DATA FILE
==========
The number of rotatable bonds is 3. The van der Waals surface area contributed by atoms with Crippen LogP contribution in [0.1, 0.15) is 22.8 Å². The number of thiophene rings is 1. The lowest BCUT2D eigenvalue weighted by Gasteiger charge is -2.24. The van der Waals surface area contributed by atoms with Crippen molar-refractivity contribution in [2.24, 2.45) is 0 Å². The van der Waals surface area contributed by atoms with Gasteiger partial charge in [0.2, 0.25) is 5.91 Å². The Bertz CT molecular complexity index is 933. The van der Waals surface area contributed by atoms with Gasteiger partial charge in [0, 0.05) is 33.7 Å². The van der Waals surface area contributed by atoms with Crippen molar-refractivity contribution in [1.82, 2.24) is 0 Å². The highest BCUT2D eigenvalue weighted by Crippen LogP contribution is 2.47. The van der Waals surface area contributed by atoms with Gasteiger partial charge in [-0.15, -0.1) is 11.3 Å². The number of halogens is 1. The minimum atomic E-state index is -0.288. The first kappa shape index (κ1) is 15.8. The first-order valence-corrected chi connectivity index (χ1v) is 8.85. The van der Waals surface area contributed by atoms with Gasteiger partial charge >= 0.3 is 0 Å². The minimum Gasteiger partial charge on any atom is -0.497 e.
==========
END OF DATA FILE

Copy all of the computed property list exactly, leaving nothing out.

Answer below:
The number of rotatable bonds is 3. The van der Waals surface area contributed by atoms with Crippen LogP contribution in [0.1, 0.15) is 22.8 Å². The number of thiophene rings is 1. The lowest BCUT2D eigenvalue weighted by Gasteiger charge is -2.24. The van der Waals surface area contributed by atoms with Crippen molar-refractivity contribution in [2.24, 2.45) is 0 Å². The van der Waals surface area contributed by atoms with Gasteiger partial charge in [0.2, 0.25) is 5.91 Å². The Bertz CT molecular complexity index is 933. The van der Waals surface area contributed by atoms with Gasteiger partial charge in [0, 0.05) is 33.7 Å². The van der Waals surface area contributed by atoms with Crippen molar-refractivity contribution in [1.82, 2.24) is 0 Å². The highest BCUT2D eigenvalue weighted by Crippen LogP contribution is 2.47. The van der Waals surface area contributed by atoms with Gasteiger partial charge in [-0.15, -0.1) is 11.3 Å². The number of halogens is 1. The minimum atomic E-state index is -0.288. The first kappa shape index (κ1) is 15.8. The first-order valence-corrected chi connectivity index (χ1v) is 8.85. The van der Waals surface area contributed by atoms with Gasteiger partial charge >= 0.3 is 0 Å². The minimum Gasteiger partial charge on any atom is -0.497 e.